The importance of how samples are preserved prior to arriving at the laboratory is often underestimated. It is of paramount importance to preserve samples properly, otherwise they can break down and you’ll be forced to go back out and re-collect them – a waste of your time.
Key tips for tissue samples:
- Keep the tissue cool; it’s best to keep them at 2-8 degrees
Bacteria are present in ALL collected samples. The bacteria will grow and replicate if stored in warm environments. This will cause the bacteria that you’re looking for to be contaminated by unspecified bacteria. This can generate toxic products that might kill viruses or fungus you’re looking for.
- Keep the tissue samples separate from one another
As tissues get grouped together, bacteria from one can quickly overtake another. This is especially true if intestinal samples or faecal materials are included. You should use specially designed bio-hazard bags like the PathoSeal that can be properly sealed and prevent leakages.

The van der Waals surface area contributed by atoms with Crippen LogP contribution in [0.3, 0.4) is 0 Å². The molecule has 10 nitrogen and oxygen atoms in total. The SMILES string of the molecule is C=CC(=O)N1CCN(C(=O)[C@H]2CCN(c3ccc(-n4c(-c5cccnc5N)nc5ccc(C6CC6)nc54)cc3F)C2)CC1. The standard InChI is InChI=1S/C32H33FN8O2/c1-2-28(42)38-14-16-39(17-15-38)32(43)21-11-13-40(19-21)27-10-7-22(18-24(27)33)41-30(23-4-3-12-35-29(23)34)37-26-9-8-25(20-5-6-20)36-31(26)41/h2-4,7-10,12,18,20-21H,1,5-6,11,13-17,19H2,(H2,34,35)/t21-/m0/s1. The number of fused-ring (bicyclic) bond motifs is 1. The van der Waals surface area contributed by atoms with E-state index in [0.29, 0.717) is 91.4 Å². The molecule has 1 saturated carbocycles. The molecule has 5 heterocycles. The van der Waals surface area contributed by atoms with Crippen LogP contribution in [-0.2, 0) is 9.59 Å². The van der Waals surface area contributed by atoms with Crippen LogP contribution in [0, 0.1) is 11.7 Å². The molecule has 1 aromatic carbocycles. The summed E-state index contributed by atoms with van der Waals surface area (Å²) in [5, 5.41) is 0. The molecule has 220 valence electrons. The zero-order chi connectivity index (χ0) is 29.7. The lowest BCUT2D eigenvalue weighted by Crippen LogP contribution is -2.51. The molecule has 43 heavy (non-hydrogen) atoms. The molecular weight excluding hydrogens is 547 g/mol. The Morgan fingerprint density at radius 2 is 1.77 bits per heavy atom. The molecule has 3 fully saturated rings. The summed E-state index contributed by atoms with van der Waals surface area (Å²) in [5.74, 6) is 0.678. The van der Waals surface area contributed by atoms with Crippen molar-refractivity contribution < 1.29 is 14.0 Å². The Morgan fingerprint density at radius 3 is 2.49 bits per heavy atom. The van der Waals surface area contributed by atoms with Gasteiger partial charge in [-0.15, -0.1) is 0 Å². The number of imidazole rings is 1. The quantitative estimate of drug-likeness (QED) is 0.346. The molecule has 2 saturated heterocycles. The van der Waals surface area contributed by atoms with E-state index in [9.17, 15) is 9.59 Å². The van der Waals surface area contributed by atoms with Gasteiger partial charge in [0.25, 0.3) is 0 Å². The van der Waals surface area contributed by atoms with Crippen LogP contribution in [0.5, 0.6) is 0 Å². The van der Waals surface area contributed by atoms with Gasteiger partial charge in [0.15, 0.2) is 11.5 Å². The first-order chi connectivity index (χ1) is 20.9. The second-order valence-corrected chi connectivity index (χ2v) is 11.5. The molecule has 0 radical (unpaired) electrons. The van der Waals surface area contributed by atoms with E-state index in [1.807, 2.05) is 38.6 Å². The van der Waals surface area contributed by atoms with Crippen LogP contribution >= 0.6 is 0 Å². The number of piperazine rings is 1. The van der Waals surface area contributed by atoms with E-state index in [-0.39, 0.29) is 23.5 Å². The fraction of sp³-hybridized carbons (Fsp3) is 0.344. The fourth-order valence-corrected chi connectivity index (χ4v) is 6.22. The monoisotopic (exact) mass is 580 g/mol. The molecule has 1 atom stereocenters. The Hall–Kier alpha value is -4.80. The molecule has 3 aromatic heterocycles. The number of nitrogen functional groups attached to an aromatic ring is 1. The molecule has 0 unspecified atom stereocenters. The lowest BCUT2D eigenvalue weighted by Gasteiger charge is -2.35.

Key tips for serum samples:
- Let the blood coagulate
This is best done by using the plain, red top tubes and leaving them at 37° for 12-24 hours. The red top on the tube is a universal symbol that the tube contains no anticoagulant; consequently, the blood will coagulate.
- After coagulation, remove the serum and put into a clean tube
If you don’t remove the serum, the red cells in the clot will slowly break down, releasing their haemoglobin into the serum. This will make many serology tests difficult to process accurately.
- Keep the clean tube with the sample in it cool until you can get it to a laboratory
- If it will be longer than a week before shipping, freeze the sample to prevent drops in antibody levels
- Keep fecal samples cool until they can be sent to a laboratory, but do not freeze them; attempt to keep them around 4°c.